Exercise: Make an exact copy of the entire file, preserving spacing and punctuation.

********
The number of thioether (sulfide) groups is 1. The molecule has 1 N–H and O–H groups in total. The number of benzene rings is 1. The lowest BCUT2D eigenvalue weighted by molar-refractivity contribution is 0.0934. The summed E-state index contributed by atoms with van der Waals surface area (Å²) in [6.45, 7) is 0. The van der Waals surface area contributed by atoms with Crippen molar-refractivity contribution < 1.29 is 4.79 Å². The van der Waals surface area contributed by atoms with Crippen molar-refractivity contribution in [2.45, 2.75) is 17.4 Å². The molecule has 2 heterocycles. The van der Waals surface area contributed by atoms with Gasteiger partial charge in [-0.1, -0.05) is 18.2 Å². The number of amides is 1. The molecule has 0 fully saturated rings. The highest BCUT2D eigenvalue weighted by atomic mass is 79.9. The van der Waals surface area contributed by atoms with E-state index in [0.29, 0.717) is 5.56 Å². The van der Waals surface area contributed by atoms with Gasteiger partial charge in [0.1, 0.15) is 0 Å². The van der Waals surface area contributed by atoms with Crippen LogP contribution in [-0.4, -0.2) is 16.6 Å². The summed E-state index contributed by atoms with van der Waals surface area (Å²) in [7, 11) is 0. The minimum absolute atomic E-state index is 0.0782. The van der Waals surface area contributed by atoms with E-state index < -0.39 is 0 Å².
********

The number of thioether (sulfide) groups is 1. The molecule has 1 N–H and O–H groups in total. The number of benzene rings is 1. The lowest BCUT2D eigenvalue weighted by molar-refractivity contribution is 0.0934. The summed E-state index contributed by atoms with van der Waals surface area (Å²) in [6.45, 7) is 0. The van der Waals surface area contributed by atoms with Crippen molar-refractivity contribution < 1.29 is 4.79 Å². The van der Waals surface area contributed by atoms with Crippen molar-refractivity contribution in [2.45, 2.75) is 17.4 Å². The molecule has 2 heterocycles. The van der Waals surface area contributed by atoms with Gasteiger partial charge in [-0.1, -0.05) is 18.2 Å². The number of amides is 1. The molecule has 0 fully saturated rings. The highest BCUT2D eigenvalue weighted by atomic mass is 79.9. The van der Waals surface area contributed by atoms with E-state index in [0.29, 0.717) is 5.56 Å². The van der Waals surface area contributed by atoms with Gasteiger partial charge in [0.1, 0.15) is 0 Å². The van der Waals surface area contributed by atoms with Crippen LogP contribution in [-0.4, -0.2) is 16.6 Å². The summed E-state index contributed by atoms with van der Waals surface area (Å²) in [7, 11) is 0. The minimum absolute atomic E-state index is 0.0782. The van der Waals surface area contributed by atoms with E-state index < -0.39 is 0 Å².